Where do I file suit? State or Federal Court?

Both the federal government and each state government have their own distinct court systems. While both include judges, attorneys, and witnesses alike, they are very different. The main difference involves the type of case that each court is allowed to hear and decide. This is called jurisdiction, which refers to a particular’s court authority to make legal decisions and judgments. Generally, state courts have broad jurisdiction and can hear many types of cases, including traffic, criminal, domestic, civil and more. On the other hand, federal courts are directed to hear cases only if they meet certain conditions. The two most common conditions are federal question cases and diversity cases.

Federal question, or subject-matter, cases involve an alleged violation of the United States Constitution or, more commonly, a federal law. For example, a dispute between a landlord and tenant over rent would not fall under federal question. However, a dispute over denial of leasing property due to race would be a federal question because it violates the Fair Housing Act, a federal piece of legislation.

Diversity cases deal with the parties to a case rather than what the case is about. To illustrate, state courts can hear cases dealing with two parties from the same state. On the other hand, if the parties are from different states, they may move their case up to a federal court if the amount in question is more than $75,000. For example, you have a contract with an out-of-state contractor to renovate your home and unfortunately the contractor does a shoddy job and leaves your home in worse condition. You can sue the contractor for damages.  If the damages are more than $75,000.00, you can sue them in federal court.  If you file in state court, the out of state defendant could remove the case (i.e. request that the case be moved to federal court) to federal court.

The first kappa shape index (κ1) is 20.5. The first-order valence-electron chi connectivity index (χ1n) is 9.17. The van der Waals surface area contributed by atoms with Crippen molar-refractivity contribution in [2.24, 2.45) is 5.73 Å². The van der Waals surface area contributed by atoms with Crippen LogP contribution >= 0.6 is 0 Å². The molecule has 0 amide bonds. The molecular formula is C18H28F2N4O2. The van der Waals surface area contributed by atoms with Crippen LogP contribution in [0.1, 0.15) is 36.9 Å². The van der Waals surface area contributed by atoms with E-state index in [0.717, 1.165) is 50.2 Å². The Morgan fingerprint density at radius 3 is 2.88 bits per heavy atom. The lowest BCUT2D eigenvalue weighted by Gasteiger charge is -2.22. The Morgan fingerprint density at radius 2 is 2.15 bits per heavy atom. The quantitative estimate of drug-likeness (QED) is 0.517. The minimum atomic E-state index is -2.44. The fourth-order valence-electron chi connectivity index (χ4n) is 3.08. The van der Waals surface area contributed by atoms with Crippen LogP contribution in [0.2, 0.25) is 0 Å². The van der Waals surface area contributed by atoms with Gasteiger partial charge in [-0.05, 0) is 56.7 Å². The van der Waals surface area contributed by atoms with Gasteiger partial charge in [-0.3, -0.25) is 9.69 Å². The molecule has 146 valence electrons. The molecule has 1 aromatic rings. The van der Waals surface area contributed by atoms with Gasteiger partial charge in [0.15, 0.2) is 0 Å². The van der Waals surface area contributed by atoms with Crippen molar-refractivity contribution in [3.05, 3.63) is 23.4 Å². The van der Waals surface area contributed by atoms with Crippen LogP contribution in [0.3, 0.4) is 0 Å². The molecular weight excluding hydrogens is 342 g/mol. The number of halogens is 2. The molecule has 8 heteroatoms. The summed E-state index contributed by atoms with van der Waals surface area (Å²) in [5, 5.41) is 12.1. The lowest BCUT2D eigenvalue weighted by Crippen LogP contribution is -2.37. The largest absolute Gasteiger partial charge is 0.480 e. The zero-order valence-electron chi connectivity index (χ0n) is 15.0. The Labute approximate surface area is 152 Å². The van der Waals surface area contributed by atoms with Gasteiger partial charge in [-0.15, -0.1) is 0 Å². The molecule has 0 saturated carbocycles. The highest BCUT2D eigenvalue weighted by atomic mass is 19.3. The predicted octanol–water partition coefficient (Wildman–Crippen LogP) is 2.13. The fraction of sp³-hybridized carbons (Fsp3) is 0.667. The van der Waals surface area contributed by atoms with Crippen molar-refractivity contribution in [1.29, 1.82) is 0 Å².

The differences between federal and state court are complex and where you should file your case can have real consequences on the timeline and cost of your litigation. If you have a question about where your case could potentially be filed, please do not hesitate to contact us at 804-423-1382 or info@wmmlegal.com to schedule a one-on-one consultation with one of our experienced Virginia civil Federal and State law attorneys.